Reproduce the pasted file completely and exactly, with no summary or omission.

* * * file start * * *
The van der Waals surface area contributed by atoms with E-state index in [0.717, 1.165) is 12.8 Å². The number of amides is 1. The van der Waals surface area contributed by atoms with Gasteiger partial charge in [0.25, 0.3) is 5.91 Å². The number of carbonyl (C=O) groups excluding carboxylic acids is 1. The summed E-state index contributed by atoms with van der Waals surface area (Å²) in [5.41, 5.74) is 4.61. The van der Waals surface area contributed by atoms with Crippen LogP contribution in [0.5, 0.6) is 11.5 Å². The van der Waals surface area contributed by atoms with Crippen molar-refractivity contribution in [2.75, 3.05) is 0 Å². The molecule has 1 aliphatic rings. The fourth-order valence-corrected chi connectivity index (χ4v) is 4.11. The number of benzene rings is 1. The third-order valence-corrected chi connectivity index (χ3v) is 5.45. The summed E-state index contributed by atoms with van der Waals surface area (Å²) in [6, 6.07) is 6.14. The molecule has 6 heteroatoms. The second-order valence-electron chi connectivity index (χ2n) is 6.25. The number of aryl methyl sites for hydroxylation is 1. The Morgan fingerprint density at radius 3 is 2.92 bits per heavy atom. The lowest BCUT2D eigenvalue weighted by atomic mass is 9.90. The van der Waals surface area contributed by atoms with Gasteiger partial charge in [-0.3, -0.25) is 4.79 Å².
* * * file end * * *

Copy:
The van der Waals surface area contributed by atoms with E-state index in [0.717, 1.165) is 12.8 Å². The number of amides is 1. The van der Waals surface area contributed by atoms with Gasteiger partial charge in [0.25, 0.3) is 5.91 Å². The number of carbonyl (C=O) groups excluding carboxylic acids is 1. The summed E-state index contributed by atoms with van der Waals surface area (Å²) in [5.41, 5.74) is 4.61. The van der Waals surface area contributed by atoms with Crippen LogP contribution in [0.5, 0.6) is 11.5 Å². The van der Waals surface area contributed by atoms with Crippen molar-refractivity contribution in [2.75, 3.05) is 0 Å². The molecule has 1 aliphatic rings. The fourth-order valence-corrected chi connectivity index (χ4v) is 4.11. The number of benzene rings is 1. The third-order valence-corrected chi connectivity index (χ3v) is 5.45. The summed E-state index contributed by atoms with van der Waals surface area (Å²) in [6, 6.07) is 6.14. The molecule has 6 heteroatoms. The second-order valence-electron chi connectivity index (χ2n) is 6.25. The number of aryl methyl sites for hydroxylation is 1. The Morgan fingerprint density at radius 3 is 2.92 bits per heavy atom. The lowest BCUT2D eigenvalue weighted by atomic mass is 9.90. The van der Waals surface area contributed by atoms with Gasteiger partial charge in [-0.3, -0.25) is 4.79 Å².